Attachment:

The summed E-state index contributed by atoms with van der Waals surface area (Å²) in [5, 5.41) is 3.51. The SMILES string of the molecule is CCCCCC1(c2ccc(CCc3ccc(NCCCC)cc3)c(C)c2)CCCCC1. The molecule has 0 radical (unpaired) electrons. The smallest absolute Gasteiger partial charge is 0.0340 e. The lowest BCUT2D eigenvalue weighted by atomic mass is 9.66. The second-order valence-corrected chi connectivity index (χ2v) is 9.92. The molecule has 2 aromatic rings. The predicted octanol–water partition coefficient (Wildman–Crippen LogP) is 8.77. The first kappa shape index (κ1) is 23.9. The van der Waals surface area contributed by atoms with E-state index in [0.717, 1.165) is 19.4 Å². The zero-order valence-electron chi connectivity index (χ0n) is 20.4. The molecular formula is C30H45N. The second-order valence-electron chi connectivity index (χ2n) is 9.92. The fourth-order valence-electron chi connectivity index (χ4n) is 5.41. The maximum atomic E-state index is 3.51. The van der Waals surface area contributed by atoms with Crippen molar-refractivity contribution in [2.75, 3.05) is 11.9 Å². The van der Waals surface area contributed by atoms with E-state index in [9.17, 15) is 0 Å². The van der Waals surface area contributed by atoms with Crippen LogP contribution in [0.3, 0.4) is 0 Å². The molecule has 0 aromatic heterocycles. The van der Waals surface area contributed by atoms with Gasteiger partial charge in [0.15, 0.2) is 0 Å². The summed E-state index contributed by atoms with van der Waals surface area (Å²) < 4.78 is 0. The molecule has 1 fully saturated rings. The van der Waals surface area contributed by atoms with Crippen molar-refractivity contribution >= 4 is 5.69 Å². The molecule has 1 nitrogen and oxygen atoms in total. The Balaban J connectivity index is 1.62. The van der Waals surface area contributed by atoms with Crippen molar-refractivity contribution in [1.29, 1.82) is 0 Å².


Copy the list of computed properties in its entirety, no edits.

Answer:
The summed E-state index contributed by atoms with van der Waals surface area (Å²) in [5, 5.41) is 3.51. The SMILES string of the molecule is CCCCCC1(c2ccc(CCc3ccc(NCCCC)cc3)c(C)c2)CCCCC1. The molecule has 0 radical (unpaired) electrons. The smallest absolute Gasteiger partial charge is 0.0340 e. The lowest BCUT2D eigenvalue weighted by atomic mass is 9.66. The second-order valence-corrected chi connectivity index (χ2v) is 9.92. The molecule has 2 aromatic rings. The predicted octanol–water partition coefficient (Wildman–Crippen LogP) is 8.77. The first kappa shape index (κ1) is 23.9. The van der Waals surface area contributed by atoms with E-state index in [0.717, 1.165) is 19.4 Å². The zero-order valence-electron chi connectivity index (χ0n) is 20.4. The molecular formula is C30H45N. The second-order valence-electron chi connectivity index (χ2n) is 9.92. The fourth-order valence-electron chi connectivity index (χ4n) is 5.41. The maximum atomic E-state index is 3.51. The van der Waals surface area contributed by atoms with Crippen molar-refractivity contribution in [2.75, 3.05) is 11.9 Å². The van der Waals surface area contributed by atoms with E-state index in [9.17, 15) is 0 Å². The van der Waals surface area contributed by atoms with Crippen LogP contribution in [0.3, 0.4) is 0 Å². The molecule has 0 aromatic heterocycles. The van der Waals surface area contributed by atoms with Gasteiger partial charge in [0.15, 0.2) is 0 Å². The summed E-state index contributed by atoms with van der Waals surface area (Å²) < 4.78 is 0. The molecule has 1 fully saturated rings. The van der Waals surface area contributed by atoms with Crippen molar-refractivity contribution >= 4 is 5.69 Å². The molecule has 1 nitrogen and oxygen atoms in total. The Balaban J connectivity index is 1.62. The van der Waals surface area contributed by atoms with Crippen molar-refractivity contribution in [1.29, 1.82) is 0 Å².